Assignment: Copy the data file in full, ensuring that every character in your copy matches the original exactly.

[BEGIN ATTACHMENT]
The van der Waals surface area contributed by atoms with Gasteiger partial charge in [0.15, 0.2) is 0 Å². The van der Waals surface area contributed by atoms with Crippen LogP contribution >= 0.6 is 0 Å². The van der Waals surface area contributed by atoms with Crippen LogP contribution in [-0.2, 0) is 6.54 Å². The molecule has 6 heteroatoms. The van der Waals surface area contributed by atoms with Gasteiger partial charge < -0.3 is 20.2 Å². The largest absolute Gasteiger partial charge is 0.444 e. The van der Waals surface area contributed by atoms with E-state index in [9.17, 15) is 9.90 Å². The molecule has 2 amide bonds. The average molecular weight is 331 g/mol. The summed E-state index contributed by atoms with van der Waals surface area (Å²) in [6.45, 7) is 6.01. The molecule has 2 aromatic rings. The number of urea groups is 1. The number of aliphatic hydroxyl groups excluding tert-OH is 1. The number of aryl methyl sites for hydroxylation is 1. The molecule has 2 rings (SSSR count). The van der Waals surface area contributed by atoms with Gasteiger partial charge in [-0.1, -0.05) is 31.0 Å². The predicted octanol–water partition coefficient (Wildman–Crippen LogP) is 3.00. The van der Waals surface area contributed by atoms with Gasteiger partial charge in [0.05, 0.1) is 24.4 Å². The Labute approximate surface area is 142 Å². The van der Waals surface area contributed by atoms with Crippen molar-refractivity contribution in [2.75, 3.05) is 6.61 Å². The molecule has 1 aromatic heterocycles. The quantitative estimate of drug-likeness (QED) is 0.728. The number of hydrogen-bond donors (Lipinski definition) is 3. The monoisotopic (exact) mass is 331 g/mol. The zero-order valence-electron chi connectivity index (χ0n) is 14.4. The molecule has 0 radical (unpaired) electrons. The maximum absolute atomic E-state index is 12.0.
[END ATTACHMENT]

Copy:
The van der Waals surface area contributed by atoms with Gasteiger partial charge in [0.15, 0.2) is 0 Å². The van der Waals surface area contributed by atoms with Crippen LogP contribution >= 0.6 is 0 Å². The van der Waals surface area contributed by atoms with Crippen LogP contribution in [-0.2, 0) is 6.54 Å². The molecule has 6 heteroatoms. The van der Waals surface area contributed by atoms with Gasteiger partial charge < -0.3 is 20.2 Å². The largest absolute Gasteiger partial charge is 0.444 e. The van der Waals surface area contributed by atoms with E-state index in [9.17, 15) is 9.90 Å². The molecule has 2 amide bonds. The average molecular weight is 331 g/mol. The summed E-state index contributed by atoms with van der Waals surface area (Å²) in [6.45, 7) is 6.01. The molecule has 2 aromatic rings. The number of urea groups is 1. The number of aliphatic hydroxyl groups excluding tert-OH is 1. The number of aryl methyl sites for hydroxylation is 1. The molecule has 2 rings (SSSR count). The van der Waals surface area contributed by atoms with Gasteiger partial charge in [-0.1, -0.05) is 31.0 Å². The predicted octanol–water partition coefficient (Wildman–Crippen LogP) is 3.00. The van der Waals surface area contributed by atoms with Gasteiger partial charge in [0.05, 0.1) is 24.4 Å². The Labute approximate surface area is 142 Å². The van der Waals surface area contributed by atoms with Crippen molar-refractivity contribution in [2.75, 3.05) is 6.61 Å². The molecule has 1 aromatic heterocycles. The quantitative estimate of drug-likeness (QED) is 0.728. The number of hydrogen-bond donors (Lipinski definition) is 3. The monoisotopic (exact) mass is 331 g/mol. The zero-order valence-electron chi connectivity index (χ0n) is 14.4. The molecule has 0 radical (unpaired) electrons. The maximum absolute atomic E-state index is 12.0.